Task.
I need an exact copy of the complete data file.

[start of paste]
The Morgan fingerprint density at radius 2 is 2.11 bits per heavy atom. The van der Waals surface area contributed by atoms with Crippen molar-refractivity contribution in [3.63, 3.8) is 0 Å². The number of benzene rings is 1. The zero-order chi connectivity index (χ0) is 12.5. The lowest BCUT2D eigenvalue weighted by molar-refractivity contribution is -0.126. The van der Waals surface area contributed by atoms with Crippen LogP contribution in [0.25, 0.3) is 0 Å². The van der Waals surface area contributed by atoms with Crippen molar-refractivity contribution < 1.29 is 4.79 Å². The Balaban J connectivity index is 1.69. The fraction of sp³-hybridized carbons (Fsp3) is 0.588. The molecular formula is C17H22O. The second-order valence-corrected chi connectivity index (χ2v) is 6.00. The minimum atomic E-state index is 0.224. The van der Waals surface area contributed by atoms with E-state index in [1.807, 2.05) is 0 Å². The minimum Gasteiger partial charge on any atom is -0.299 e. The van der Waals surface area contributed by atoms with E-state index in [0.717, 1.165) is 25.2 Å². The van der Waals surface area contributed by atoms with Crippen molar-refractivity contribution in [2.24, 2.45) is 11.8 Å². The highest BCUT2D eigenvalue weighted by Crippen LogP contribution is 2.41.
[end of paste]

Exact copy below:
The Morgan fingerprint density at radius 2 is 2.11 bits per heavy atom. The van der Waals surface area contributed by atoms with Crippen molar-refractivity contribution in [3.63, 3.8) is 0 Å². The number of benzene rings is 1. The zero-order chi connectivity index (χ0) is 12.5. The lowest BCUT2D eigenvalue weighted by molar-refractivity contribution is -0.126. The van der Waals surface area contributed by atoms with Crippen LogP contribution in [0.25, 0.3) is 0 Å². The van der Waals surface area contributed by atoms with Crippen molar-refractivity contribution < 1.29 is 4.79 Å². The Balaban J connectivity index is 1.69. The fraction of sp³-hybridized carbons (Fsp3) is 0.588. The molecular formula is C17H22O. The second-order valence-corrected chi connectivity index (χ2v) is 6.00. The minimum atomic E-state index is 0.224. The van der Waals surface area contributed by atoms with E-state index in [1.807, 2.05) is 0 Å². The minimum Gasteiger partial charge on any atom is -0.299 e. The van der Waals surface area contributed by atoms with E-state index in [0.717, 1.165) is 25.2 Å². The van der Waals surface area contributed by atoms with Crippen molar-refractivity contribution in [2.24, 2.45) is 11.8 Å². The highest BCUT2D eigenvalue weighted by Crippen LogP contribution is 2.41.